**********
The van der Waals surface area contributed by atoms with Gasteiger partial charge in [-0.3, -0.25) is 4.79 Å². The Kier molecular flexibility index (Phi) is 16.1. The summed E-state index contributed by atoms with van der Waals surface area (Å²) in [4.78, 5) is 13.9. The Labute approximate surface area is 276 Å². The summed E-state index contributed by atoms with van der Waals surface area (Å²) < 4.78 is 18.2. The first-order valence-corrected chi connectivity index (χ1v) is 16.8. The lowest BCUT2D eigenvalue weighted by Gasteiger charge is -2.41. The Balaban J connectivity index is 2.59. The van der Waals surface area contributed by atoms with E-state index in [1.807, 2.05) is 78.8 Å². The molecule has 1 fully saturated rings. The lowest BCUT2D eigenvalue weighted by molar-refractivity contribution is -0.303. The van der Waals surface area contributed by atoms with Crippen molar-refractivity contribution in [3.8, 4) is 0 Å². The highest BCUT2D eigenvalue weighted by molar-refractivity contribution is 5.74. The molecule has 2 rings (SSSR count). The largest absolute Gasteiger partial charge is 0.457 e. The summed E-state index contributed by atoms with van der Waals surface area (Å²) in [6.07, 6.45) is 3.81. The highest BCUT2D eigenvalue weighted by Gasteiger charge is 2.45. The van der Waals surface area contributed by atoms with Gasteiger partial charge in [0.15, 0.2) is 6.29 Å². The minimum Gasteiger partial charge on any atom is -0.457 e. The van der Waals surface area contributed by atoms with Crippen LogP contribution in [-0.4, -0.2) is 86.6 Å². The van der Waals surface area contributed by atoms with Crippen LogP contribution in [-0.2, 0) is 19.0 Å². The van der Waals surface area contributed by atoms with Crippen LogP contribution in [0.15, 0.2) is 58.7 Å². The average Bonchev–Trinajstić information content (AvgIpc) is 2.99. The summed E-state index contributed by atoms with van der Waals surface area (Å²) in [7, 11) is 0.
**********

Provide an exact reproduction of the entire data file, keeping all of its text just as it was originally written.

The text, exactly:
The van der Waals surface area contributed by atoms with Gasteiger partial charge in [-0.3, -0.25) is 4.79 Å². The Kier molecular flexibility index (Phi) is 16.1. The summed E-state index contributed by atoms with van der Waals surface area (Å²) in [4.78, 5) is 13.9. The Labute approximate surface area is 276 Å². The summed E-state index contributed by atoms with van der Waals surface area (Å²) < 4.78 is 18.2. The first-order valence-corrected chi connectivity index (χ1v) is 16.8. The lowest BCUT2D eigenvalue weighted by Gasteiger charge is -2.41. The Balaban J connectivity index is 2.59. The van der Waals surface area contributed by atoms with E-state index in [1.807, 2.05) is 78.8 Å². The molecule has 1 fully saturated rings. The lowest BCUT2D eigenvalue weighted by molar-refractivity contribution is -0.303. The van der Waals surface area contributed by atoms with Crippen molar-refractivity contribution in [3.8, 4) is 0 Å². The highest BCUT2D eigenvalue weighted by molar-refractivity contribution is 5.74. The molecule has 2 rings (SSSR count). The largest absolute Gasteiger partial charge is 0.457 e. The summed E-state index contributed by atoms with van der Waals surface area (Å²) in [6.07, 6.45) is 3.81. The highest BCUT2D eigenvalue weighted by Gasteiger charge is 2.45. The van der Waals surface area contributed by atoms with Gasteiger partial charge in [0.15, 0.2) is 6.29 Å². The minimum Gasteiger partial charge on any atom is -0.457 e. The van der Waals surface area contributed by atoms with Crippen LogP contribution in [-0.4, -0.2) is 86.6 Å². The van der Waals surface area contributed by atoms with Crippen LogP contribution in [-0.2, 0) is 19.0 Å². The van der Waals surface area contributed by atoms with Crippen LogP contribution in [0.15, 0.2) is 58.7 Å². The average Bonchev–Trinajstić information content (AvgIpc) is 2.99. The summed E-state index contributed by atoms with van der Waals surface area (Å²) in [7, 11) is 0.